Saturday, 26 September 2015

Rostock and a Sailing Regatta

It was Sunday and very festive when The Arcadia anchored at Warnemunde on the north German coast. Turned out that it was the last day of the 25th Annual Hanse Rostock Sail. There was a carnival atmosphere and loads of people were all heading in that direction.

Before we tourists could either go and join in the fun or relax and watch the boats sailing up and down the river, it was time to go and tour.

Our guide was excellent, especially at helping us to understand what life had been like under Communism. Although there were restrictions such as how much money you were allowed to earn, so long as people kept their heads below the parapet, life wasn't too bad. Not good but bearable. And, as the guide pointed out, his parents' generation had suffered under the Nazi Regime. Now, since reunification things have vastly improved and life is good.

The drive to see the Cathedral and town of Bad Dobenan took us through the flat countryside. Meadows, woods, farmland and pretty thatched cottages. Sounds very English, doesn't it? But a lot less traffic.

Bad Dobenan is in the state of Mecklenburg which once had close ties with Great Britain. One of their Princess's, Charlotte, married a Hanovarian Prince and they became known as King George III and Queen Charlotte. Remember the film 'The Madness of King George'?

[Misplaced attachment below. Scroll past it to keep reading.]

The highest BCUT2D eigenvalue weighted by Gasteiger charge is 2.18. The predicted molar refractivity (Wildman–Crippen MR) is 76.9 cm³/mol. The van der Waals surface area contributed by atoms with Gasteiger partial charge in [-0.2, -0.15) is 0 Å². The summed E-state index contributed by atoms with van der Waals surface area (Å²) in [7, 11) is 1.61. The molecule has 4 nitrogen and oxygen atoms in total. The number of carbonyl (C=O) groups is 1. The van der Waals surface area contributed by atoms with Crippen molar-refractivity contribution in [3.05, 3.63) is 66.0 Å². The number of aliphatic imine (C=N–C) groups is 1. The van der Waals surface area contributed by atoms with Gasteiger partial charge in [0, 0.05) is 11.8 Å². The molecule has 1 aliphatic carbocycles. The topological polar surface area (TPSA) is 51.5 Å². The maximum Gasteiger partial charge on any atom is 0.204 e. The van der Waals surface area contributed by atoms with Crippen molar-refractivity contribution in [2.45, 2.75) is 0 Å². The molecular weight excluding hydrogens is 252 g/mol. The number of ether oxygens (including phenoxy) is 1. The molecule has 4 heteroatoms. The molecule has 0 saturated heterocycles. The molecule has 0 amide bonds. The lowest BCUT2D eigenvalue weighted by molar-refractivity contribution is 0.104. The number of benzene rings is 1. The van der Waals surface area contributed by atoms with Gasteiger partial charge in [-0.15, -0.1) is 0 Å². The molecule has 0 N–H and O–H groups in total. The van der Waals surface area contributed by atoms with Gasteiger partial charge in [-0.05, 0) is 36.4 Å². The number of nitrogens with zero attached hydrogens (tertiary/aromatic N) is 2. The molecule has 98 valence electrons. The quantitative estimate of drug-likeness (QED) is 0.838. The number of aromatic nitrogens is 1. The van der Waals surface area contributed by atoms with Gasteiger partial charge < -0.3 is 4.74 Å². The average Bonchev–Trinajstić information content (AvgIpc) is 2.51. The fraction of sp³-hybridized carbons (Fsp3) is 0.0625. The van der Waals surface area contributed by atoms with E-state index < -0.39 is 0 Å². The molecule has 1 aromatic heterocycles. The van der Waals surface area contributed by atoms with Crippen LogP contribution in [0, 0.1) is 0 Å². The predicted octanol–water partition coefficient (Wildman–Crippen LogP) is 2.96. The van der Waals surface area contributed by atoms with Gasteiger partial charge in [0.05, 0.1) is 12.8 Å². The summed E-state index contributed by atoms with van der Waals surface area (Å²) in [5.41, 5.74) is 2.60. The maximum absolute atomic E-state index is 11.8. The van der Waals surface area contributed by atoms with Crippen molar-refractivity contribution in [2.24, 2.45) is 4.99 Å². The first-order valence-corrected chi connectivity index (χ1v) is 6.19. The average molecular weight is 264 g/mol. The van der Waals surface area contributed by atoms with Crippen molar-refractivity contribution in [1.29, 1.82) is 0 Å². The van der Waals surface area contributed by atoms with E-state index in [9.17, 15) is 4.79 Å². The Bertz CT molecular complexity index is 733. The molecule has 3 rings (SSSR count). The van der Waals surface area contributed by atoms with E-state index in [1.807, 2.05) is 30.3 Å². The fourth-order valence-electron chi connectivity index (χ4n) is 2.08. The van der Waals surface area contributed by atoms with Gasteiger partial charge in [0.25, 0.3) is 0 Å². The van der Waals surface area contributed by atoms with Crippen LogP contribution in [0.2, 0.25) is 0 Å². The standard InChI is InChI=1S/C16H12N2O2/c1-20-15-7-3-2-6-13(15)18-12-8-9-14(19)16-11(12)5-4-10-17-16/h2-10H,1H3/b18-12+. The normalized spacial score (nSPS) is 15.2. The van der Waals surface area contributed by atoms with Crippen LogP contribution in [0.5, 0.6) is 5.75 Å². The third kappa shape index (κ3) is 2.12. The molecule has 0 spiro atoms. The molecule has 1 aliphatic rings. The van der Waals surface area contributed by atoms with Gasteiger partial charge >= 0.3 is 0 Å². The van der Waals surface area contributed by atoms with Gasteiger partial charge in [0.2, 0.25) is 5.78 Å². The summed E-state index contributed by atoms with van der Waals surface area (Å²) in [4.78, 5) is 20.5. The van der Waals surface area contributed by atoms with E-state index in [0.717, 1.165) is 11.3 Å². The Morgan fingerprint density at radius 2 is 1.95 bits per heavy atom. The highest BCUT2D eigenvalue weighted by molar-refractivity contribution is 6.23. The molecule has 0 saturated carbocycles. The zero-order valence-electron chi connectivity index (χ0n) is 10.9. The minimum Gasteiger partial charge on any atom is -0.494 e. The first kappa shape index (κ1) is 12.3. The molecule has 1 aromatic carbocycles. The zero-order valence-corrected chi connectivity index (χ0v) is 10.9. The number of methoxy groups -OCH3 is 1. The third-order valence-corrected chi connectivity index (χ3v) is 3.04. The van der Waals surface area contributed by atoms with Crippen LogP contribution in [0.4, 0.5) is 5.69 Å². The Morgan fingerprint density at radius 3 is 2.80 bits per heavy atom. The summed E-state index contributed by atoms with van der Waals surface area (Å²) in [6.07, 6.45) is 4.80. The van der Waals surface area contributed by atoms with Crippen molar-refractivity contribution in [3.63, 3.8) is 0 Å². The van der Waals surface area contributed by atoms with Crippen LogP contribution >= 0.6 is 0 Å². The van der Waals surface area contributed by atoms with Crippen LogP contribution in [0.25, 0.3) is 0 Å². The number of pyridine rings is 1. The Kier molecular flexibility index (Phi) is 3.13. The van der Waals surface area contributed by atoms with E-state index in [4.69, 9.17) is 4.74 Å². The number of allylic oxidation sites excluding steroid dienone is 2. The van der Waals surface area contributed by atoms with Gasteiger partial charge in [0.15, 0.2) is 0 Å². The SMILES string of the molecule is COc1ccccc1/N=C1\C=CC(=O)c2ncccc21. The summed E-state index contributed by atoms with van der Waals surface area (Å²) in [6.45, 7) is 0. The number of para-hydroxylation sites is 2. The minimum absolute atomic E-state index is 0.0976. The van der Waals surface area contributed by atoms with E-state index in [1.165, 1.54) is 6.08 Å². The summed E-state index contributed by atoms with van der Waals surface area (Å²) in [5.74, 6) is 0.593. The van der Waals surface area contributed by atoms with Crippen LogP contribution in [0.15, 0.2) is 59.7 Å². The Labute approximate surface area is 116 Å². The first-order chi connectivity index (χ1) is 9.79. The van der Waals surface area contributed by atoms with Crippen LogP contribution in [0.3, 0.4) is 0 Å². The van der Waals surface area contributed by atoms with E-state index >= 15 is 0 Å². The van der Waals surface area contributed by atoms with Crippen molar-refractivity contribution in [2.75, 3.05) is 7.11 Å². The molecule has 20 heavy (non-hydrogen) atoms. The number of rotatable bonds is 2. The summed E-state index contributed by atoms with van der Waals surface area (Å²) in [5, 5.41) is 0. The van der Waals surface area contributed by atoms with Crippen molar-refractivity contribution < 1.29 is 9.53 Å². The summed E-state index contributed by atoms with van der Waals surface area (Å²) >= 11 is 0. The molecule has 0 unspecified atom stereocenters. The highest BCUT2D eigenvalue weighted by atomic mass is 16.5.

En route into Rostock we were told that because, during World War II the Heinkel plane factory had been located there, the town had been very badly bombed so much of the old town that we were to see had been rebuilt or renovated. The guide also pointed out some blocks of flats which were the original Communist blocks but have now been very much renovated. Both inside and out, with Architectural decorations and good paint jobs. They are now very much sought after residences.

We left the coach to take a stroll through the old town and get a feel of it and admire the beautiful gabled buildings which are either in red brick or stucco painted in various pastel shades. Being Sunday the shops were closed but the streets were crowded with tourists and residents.

Back on board the ship and having had lunch I settled on deck to watch the various regatta ships passing up and down the river. Everything from many masted yachts to rubber dinghies, some pirate galleons (one flying the Spanish flag), the steam driven ice-breaker Steltin and police boats scurrying hither and yon keeping the seaways clear.

If you get a chance to take a Baltic cruise, let me recommend one with Warnemunde as a port of call. There are several other places to visit from there including the island of Lubeck, famous for its real Gothic architecture.

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